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Post-referendum, what’s next for Turkey’s EU bid?

EU foreign ministers disappoint Turkey’s democratic opposition by declaring “respect” for referendum results that further empower President Erdogan.
Turkey's President Recep Tayyip Erdogan looks on as he is welcomed by European Parliament President at the European Parliament in Brussels, on October 5, 2015, as part of a meeting with the European Union's top officials for urgent talks on the migration crisis and the Syrian war that is producing so many of the refugees. AFP PHOTO /EMMANUEL DUNAND        (Photo credit should read EMMANUEL DUNAND/AFP/Getty Images)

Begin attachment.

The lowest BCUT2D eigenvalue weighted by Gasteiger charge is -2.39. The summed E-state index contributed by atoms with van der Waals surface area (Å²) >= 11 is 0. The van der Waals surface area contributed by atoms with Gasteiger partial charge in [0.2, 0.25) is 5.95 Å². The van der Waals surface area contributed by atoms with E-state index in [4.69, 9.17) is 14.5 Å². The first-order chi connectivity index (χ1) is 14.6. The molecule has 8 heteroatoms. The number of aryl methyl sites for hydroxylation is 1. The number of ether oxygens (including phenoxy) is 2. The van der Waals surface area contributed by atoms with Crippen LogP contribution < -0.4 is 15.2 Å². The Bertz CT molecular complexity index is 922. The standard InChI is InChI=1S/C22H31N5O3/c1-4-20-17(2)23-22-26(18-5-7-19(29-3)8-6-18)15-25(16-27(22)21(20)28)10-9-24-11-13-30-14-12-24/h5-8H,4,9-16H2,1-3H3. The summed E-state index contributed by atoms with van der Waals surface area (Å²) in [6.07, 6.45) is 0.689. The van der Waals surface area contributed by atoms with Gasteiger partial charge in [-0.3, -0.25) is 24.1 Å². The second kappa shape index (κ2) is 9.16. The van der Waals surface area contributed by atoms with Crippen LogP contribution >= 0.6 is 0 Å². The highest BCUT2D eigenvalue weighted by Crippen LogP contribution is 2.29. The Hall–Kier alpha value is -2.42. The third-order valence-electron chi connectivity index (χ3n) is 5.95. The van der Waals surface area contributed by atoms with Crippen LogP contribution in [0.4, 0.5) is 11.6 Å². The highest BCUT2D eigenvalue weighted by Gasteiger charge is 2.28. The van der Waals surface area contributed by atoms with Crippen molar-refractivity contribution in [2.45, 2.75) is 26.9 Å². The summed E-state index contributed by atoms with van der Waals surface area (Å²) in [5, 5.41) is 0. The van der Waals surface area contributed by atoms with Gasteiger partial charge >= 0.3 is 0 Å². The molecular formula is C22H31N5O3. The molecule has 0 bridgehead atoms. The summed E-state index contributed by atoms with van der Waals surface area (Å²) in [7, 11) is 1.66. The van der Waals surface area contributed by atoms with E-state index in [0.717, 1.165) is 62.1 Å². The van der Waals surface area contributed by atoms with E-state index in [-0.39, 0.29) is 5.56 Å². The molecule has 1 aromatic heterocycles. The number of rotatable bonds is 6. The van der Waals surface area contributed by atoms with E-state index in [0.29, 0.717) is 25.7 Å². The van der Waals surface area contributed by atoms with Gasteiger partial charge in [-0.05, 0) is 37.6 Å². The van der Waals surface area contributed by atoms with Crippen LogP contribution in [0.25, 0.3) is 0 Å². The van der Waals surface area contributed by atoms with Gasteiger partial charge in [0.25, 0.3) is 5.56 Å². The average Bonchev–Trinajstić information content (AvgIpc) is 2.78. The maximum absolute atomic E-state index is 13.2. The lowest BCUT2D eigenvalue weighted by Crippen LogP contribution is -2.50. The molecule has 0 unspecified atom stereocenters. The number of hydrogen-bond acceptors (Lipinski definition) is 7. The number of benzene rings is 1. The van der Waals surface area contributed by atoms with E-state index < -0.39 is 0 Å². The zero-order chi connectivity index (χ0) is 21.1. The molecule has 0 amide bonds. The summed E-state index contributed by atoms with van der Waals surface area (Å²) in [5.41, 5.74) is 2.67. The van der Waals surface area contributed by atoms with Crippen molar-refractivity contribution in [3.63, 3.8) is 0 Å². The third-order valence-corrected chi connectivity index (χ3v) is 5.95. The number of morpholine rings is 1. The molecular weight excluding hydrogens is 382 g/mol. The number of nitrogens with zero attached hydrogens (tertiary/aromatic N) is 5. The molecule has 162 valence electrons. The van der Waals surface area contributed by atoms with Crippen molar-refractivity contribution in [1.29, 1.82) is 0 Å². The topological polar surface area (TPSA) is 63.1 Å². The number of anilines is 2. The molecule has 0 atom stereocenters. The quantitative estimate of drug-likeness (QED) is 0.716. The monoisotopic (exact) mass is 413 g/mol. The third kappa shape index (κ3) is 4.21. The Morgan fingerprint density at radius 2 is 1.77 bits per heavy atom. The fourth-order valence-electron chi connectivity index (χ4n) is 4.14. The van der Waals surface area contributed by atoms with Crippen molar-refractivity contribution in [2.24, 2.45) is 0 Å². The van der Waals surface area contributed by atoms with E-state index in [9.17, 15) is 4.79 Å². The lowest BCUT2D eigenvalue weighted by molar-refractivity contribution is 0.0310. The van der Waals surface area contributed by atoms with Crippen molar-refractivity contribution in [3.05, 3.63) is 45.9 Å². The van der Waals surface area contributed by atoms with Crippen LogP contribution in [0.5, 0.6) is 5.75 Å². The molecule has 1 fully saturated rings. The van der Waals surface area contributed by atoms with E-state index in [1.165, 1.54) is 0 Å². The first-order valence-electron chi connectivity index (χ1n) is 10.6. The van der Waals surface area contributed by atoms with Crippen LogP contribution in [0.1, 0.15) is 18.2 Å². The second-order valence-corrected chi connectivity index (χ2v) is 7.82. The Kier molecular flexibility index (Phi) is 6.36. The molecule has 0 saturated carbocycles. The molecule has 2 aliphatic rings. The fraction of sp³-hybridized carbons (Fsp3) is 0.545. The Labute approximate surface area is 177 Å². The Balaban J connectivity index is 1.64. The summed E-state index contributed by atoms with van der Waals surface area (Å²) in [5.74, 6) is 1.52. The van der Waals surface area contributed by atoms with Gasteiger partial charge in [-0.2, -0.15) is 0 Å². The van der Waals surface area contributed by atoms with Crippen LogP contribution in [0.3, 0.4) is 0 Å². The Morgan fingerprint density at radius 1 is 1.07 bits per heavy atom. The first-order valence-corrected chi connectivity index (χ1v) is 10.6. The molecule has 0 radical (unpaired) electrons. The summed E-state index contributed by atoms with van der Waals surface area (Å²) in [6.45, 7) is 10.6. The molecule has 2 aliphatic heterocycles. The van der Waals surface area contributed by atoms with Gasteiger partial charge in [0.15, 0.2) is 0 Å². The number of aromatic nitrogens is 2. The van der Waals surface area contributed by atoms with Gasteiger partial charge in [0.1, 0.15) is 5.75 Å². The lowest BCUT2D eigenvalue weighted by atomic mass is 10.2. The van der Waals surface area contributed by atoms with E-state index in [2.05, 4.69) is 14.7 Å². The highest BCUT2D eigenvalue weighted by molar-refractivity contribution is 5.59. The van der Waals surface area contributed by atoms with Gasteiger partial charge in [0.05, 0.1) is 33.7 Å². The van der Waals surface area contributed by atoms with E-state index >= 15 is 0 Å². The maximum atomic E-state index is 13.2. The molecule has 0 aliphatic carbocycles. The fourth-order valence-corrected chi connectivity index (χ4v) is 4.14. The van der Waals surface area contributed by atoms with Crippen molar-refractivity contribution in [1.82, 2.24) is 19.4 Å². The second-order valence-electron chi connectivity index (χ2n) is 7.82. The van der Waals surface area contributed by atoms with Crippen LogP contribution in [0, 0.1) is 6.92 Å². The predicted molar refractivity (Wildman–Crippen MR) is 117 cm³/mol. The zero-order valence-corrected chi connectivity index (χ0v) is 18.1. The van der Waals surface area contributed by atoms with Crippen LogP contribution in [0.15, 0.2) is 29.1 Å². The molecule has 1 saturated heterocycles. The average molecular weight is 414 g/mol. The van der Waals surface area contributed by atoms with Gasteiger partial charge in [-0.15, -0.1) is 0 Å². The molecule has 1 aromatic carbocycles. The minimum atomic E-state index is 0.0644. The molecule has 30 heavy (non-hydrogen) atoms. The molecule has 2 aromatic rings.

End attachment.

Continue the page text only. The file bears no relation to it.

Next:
Turkish-EU ties appeared set on a collision course before the April 16 referendum that aimed to increase the powers of the Turkish presidency by switching Turkey to a presidential system of government and, by extension, increasing the powers of President Recep Tayyip Erdogan. Accusations about dictatorial tendencies were leveled at Erdogan; he countered by accusing European leaders of acting like Nazis and supporting terrorists and coup plotters against Turkey.

Now that Erdogan has gotten what he wants from the referendum, regardless of the continuing debate about the fairness of the vote, tensions between Ankara and the EU may be subsiding.

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